Evidence from the CME provides an interesting qualification to the CFTC positioning data that GBP investors have been watching closely. For many years now, markets have held a net short position on GBP, fluctuating from more neutral grounds through to a heavy focus upon achieving selling conviction behind the Pound at times. Sterling’s most recent recovery over the past few weeks has seen physical trade flows turn in favour of GBP, allowing investors to reduce the extent to which they remain negatively orientated towards GBP. We have seen this in the weekly CFTC data publications but the key for GBP, particularly running into today’s Autumn budget, is when will that short covering stop and in turn, release its tailwind supporting GBP. Thankfully, futures data allows us a glimpse in real time as to whether this process of short covering is ongoing.
GBP futures only cover a small portion and are a unique asset within a much wider market. However, it is reasonable and reliable based upon past events to infer that where this process remains active in the futures market, it may also hold true across deliverable, non-deliverable, spot, forward and derivative FX markets. The good news for Sterling bulls is that as of yesterday there remained a consistent withdrawal of open positioning across futures exchanges showing this trend to date is not dead. The bad news is, this was probably the flow of the last opportunity to exit such positions ahead of the budget today. With bond market conditions normalised to the degree of a pre-Kwasi era, it’s hard to see what more upside the Chancellor could afford Sterling. Short of redefining the landscape of fiscal policy before the House of Commons today, the Chancellor’s job will be to restore confidence through parsimony and credibility, not propel GBP higher.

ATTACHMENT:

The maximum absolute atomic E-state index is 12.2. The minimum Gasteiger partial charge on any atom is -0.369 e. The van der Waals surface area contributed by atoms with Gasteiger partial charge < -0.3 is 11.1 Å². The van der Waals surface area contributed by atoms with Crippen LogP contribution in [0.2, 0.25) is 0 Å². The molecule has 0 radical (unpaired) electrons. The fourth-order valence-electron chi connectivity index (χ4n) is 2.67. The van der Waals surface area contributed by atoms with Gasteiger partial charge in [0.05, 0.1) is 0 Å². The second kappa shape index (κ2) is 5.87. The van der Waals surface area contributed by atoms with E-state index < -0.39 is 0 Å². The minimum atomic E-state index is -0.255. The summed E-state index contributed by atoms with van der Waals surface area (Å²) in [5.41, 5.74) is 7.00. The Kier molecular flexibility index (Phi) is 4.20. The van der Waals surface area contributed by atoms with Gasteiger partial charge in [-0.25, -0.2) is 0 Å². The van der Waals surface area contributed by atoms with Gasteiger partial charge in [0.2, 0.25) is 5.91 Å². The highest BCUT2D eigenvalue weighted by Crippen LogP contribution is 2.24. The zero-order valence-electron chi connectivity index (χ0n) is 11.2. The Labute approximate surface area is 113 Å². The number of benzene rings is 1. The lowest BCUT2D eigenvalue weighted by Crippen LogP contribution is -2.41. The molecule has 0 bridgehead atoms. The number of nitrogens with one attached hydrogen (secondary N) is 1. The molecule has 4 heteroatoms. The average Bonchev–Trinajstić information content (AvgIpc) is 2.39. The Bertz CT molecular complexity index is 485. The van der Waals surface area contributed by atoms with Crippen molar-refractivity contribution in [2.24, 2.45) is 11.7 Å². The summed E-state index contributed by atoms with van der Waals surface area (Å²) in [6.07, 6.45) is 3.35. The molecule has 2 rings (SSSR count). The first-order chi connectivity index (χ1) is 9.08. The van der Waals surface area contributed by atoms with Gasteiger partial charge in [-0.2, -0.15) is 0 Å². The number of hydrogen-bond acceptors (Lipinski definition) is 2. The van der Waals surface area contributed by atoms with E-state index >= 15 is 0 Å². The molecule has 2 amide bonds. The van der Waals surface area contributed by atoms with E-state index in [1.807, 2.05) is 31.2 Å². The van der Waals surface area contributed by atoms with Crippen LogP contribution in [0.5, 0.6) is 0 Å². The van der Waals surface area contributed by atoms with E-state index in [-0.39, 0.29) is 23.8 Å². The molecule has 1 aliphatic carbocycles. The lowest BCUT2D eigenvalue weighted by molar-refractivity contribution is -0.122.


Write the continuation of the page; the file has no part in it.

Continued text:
USD – peak Dollar?
The US Dollar has corrected almost ten cents versus the Euro and more than fifteen cents versus the Pound since its peak only a short while ago. Despite its still well-supported position, such a correction of the Dollar inevitably sparks questions over whether the Dollar’s rally has stalled and in fact whether the peaks we saw only a couple of weeks ago, were the highest we’ll see, at least for this cycle. There are an increasing number of high-profile names joining the club claiming that the market is post-peak Dollar. Yesterday, Barclays joined those voices suggesting that recent US inflation data which showed a moderation in inflation in the face of rising interest rates was the last straw in the prospect for a return to peak-USD strength.
To compound to the risks facing GBP and potentially one catalyst for a return to USD buying is a huge and seemingly ever widening juxtaposition between policy makers within major central banks. This is true at least of the Federal Reserve but so too the ECB, and the BoE. Different policy makers within each of these central banks have suggested that monetary policy has both been tightened sufficiently and, from other voices, still has some way to go. There is a residual risk that a lack of clarity over any pivot in policy from these major banks could result in a deterioration in risk appetite once again. Rate expectations are therefore on the move. Within the Eurozone for example, the median expectation is shifting quickly from another bumper 75 basis-point hike to ‘only’ 50 basis points next month.
Discussion and Analysis by Charles Porter
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